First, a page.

Facebook Moves to Consolidate More Than 30 IPO Lawsuits
Facebook said its conversations with underwriters were 'customary' and 'did not violate any rules' and filed its motion with the United States Judicial Panel on Multidistrict Litigation in Washington, D.C.
The company argued in a court brief that the lawsuits filed against Facebook, some of its directors, the underwriters for its IPO and the Nasdaq stock market should be heard together in the federal court in the Southern New York district.
The cases rely on a "common nucleus of facts concerning the IPO and the decline in the price of Facebook shares," the company said in its brief, filed Thursday. Consolidating the cases will avoid duplication of discovery and possible inconsistent rulings, its lawyers wrote.
The lawsuits fall broadly into two categories. Those against Facebook and its underwriters allege Facebook shared information about the health of its business with analysts at the underwriters, including Morgan Stanley, who then shared the information verbally with large institutional investors, without disclosing it to the wider investing public.
That put smaller investors at a disadvantage and was a violation of federal securities laws, the lawsuits allege.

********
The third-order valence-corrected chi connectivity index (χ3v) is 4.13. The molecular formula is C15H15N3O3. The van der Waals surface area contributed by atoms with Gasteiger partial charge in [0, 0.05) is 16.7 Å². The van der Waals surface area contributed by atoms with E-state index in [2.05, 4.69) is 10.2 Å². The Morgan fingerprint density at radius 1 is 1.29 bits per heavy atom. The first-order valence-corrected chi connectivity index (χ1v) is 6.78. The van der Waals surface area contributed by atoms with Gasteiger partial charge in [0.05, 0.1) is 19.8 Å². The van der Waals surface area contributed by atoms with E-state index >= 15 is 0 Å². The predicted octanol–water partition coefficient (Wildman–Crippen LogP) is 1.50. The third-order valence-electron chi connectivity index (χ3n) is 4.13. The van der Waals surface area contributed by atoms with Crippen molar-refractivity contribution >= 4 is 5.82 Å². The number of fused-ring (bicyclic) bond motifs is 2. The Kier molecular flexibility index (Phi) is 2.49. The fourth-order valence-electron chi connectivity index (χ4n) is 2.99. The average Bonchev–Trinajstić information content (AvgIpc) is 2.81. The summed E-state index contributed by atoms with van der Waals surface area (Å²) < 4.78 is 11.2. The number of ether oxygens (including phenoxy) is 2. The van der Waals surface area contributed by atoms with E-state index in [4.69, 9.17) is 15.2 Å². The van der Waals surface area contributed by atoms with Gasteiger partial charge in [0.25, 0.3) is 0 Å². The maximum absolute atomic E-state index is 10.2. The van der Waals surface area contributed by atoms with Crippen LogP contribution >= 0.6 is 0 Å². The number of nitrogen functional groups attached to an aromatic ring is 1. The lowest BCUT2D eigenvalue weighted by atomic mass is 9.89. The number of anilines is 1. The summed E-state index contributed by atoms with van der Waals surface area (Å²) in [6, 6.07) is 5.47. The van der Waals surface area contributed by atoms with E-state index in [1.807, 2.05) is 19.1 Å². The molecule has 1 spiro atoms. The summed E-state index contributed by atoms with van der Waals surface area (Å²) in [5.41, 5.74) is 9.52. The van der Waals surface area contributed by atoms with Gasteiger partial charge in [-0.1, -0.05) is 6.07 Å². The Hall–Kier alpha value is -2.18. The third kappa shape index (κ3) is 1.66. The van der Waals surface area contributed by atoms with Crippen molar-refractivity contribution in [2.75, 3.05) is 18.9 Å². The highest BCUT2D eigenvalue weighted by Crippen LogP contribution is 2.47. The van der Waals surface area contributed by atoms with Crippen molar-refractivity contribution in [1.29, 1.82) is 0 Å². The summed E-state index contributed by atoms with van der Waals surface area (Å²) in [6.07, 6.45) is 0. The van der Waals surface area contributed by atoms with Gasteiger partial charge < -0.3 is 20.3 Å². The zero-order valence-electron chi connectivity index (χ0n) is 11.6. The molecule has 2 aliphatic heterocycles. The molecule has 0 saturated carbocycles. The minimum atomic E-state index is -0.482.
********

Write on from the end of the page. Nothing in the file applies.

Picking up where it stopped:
With respect to the Nasdaq's technical problems, Facebook doesn't dispute that they may have caused its stock price to sink on the opening day of trading.
The second category of lawsuits, against the Nasdaq, stem from the technical problems that caused Facebook shares to start trading roughly a half-an-hour late on the morning of May 18, resulting in confusion among some investors about whether they had successfully traded shares and at what price.
Facebook's brief provides clues about how it might defend itself against the charges that it violated securities laws. The company said it is "customary" for underwriting firms to develop "forward-looking guidance" in close conversation with the companies they represent.
The lawsuits ignore that "what Facebook and the Underwriter Defendants allegedly did both followed customary practices and did not violate any rules," the brief states. The theory that it was "improper for analysts to discuss their forecasts with 'preferred' investors" is "unprecedented," Facebook's lawyers argued.
With respect to the Nasdaq's technical problems, Facebook doesn't dispute that they may have caused its stock price to sink on the opening day of trading. It notes that press reports at the time suggested the problems spurred "a cascade of selling" that made it appear as if investors were "turning against Facebook" and caused some hedge funds to "sell their entire positions because of the confusion."
Facebook filed its motion with the United States Judicial Panel on Multidistrict Litigation in Washington, D.C.
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